Peruvian author Mario Vargas Llosa said the Nobel Prize for Literature awarded to him on Thursday represented a world recognition of the Spanish language.
Vargas Llosa said hours after the Swedish Academy for Nobel prizes announced him this year's winner that it came as a "total surprise" because he thought he was out of the running in the past two decades.
Vargas Llosa, 74, said he thought he would be spending his days quietly in Lima, Madrid and New York until early Thursday, when he learned that he had won the most prestigious literary award in the world.
"I was not a candidate for the past 20 years," Vargas Llosa said. "Look, because of the Swedish Academy, my life has changed. It will be a mad house, but I will try to survive."
"I think in this case the Nobel Prize is not only a recognition of a writer, but also at the same time the recognition of the Spanish language" spoken by more than 500 million people worldwide, Vargas Llosa said at a hastily arranged news conference in Manhattan.
"This is the language that I write, a very energetic, creative and modern language," he said, adding that Spanish is the common link for millions of people with different traditions and beliefs.
"This award is an important recognition of Latin American literature, which in the last decades has acquired a kind of citizenship in the world of modern culture and literature," he said.
The author said that for too long the world had ignored Latin America because it was regarded as a land of dictators and revolutionaries, a stereotype maintained in particular in the US. "Now we have produced artists, philosophers and novelists," he said.
Well known for his strong opinions and criticism of totalitarian regimes, mostly reflected in his books, Vargas Llosa said, "I am basically a writer and want to be remembered for my work. On the other hand I am also a citizen and I have political ideas, which I think is a moral obligation of everybody and not only of writers."
"Every citizen should have ideas, participate and intervene in the discussion of political problems," he said. "I have always been very critical of all kind of dictatorships, from the left and from the right."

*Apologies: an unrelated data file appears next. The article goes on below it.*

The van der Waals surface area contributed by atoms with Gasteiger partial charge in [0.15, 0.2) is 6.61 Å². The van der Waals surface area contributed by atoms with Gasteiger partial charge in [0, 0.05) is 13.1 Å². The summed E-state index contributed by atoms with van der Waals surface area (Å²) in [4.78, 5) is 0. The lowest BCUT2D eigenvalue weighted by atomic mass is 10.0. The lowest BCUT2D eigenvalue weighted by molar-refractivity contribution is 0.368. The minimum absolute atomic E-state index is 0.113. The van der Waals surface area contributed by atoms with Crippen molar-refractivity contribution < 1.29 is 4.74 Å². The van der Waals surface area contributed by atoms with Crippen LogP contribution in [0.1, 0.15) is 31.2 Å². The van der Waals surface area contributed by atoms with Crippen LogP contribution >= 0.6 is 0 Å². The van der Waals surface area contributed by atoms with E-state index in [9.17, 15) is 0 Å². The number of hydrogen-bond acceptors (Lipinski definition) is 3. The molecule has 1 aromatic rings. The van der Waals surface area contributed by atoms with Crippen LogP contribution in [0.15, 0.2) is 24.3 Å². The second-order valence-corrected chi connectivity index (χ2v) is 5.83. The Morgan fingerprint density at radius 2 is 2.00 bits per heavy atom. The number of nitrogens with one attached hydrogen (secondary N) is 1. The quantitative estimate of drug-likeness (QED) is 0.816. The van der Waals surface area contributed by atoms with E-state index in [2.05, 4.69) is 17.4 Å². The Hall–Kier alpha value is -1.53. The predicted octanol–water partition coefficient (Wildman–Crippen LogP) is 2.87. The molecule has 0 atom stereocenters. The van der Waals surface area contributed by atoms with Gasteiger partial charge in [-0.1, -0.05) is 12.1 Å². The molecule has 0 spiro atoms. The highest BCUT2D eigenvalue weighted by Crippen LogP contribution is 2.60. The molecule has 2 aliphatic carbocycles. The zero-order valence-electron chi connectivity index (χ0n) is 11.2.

Vargas Llosa said he had criticized the dictatorships in Cuba and Chile as his contribution to the defence of democracy and liberal reform.
"But I don't know if those ideas have impregnated my literary works, it is difficult for me to say," he said.
"I think literature plays a large role in human experiences," he said in defending his writings.
He thanked Spain for his becoming a writer in the early 1950s and Spanish agents and editors for helping him publish his first book of short stories in 1959.
But he said he will continue to write in spite of the Nobel Prize because writing "comes from a very intimate part of my personality".
Vargas Llosa was born in the Peruvian city of Arequipa. His novels include The Time of the Hero (1963), The Green House (1966), Who Killed Palomino Molero? (1986), The Feast of the Goat (2000) and The Bad Girl (2006).
He is currently teaching a course on the techniques of the novel and a class on Argentine writer Jorge Luis Borges at Princeton University in the US.
His international breakthrough came with The Time of the Hero, translated into English in 1966, according to the Swedish Academy.
The last Latin American author to win the Nobel Prize for Literature was Octavio Paz of Mexico in 1990.